As the months pass it seems that Edward Snowden will always feature somehow within the news, either by his own rite or as a passing comment about some scandal or other. Consequently the NSA scandal is often brought back in people’s minds, and concerns about cloud security are revived all over again The PRISM program shook the foundation of global confidence in the privacy of data within cloud. Moreover, this has resulted in the unfortunate situation where both home users and businesses shying away from migrating to the cloud. This is a shame as the cloud make a massive difference to both company efficiency and saving costs. Analysts have even stated that roughly $35 Billion has been lost within the cloud industry as a direct result of the NSA scandal. This is on top of the recent blow felt by the cloud industry where cloud stocks fell a whopping 26% in 6 Weeks. So what are cloud providers doing wrong?
It has become common practice for data storage providers to explicitly state in their ‘Terms of Service’ that, much like with doctor patient confidentiality, they legally cannot, and will not, show or give any of your data to the government unless you have been deemed a national threat. From what the reports show, this was not the case for those who had their privacy invaded by PRISM. Therefore, if the storage providers did not provide the government with the data, how did they get it?
One theory is that the files were hacked. Oftentimes cloud storage providers aren’t as secure as we would hope. Cloud storage providers are proud of the great lengths they go to, to protect your data. They all guarantee secure, password protected storage with impressive high-levels of encryption. For example, in this JustCloud review, we can see that they use 256-bit encryption. This is valued as amongst the best levels of encryption and is hailed as military grade. Many other providers only use 128-bit encryption which is the same level that is used by banks and other major financial institutions. Now, military grade encryption would suggest that all data stored will be un-hackable, so once again we are left with the question of if they were not hacked from the datacenters, how did the government do it?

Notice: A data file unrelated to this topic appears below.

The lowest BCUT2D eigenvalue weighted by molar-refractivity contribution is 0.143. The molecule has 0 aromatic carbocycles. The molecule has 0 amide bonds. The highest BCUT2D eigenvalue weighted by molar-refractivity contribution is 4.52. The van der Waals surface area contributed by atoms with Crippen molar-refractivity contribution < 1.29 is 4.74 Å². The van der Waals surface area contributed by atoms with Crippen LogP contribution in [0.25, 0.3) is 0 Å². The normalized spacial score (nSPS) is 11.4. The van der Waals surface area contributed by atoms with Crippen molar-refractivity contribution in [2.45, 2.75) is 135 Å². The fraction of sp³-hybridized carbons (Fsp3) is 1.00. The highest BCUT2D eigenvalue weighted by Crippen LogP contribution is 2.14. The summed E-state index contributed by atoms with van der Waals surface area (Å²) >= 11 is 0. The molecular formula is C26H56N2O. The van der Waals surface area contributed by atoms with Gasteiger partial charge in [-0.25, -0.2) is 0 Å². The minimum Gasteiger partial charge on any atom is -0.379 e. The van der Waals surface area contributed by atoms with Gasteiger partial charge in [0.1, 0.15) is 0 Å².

The answer lies in the file transfer. Files are only encrypted and password protected once they are stored on the company’s datacenters. However, files are at their most vulnerable when they are being uploaded to the datacenters. This is key as your files are transferring through the internet at a much weaker protection than they will be stored. This does not mean to say that any person wanting to access your files can just steal them during transfer. Yet, this was the perfect opportunity for the governmental powerhouse, with their masses of resources, to access as much personal data as they desired.
So what does this mean for the cloud storage industry? Well, many providers have adopted the practice of adding pre-transfer encryption to their storage protocol as standard. Others have taken even more precautions by triple encrypting the files: pre-transfer, on arrival to the datacenters and once again when they are stored.
The cloud industry is working tirelessly to optimize cloud security and ironically enough, the time when your files are safest would be right now. With so much pressure on the government to leave private data private, as well as for cloud storage providers to ensure optimal security, your files will never have had as much care.
Natalie Lehrer is a senior contributor for CloudWedge. In her spare time, Natalie enjoys exploring all things cloud and is a music enthusiast. Follow Natalie’s daily posts on Twitter: @Cloudwedge, or on Facebook.
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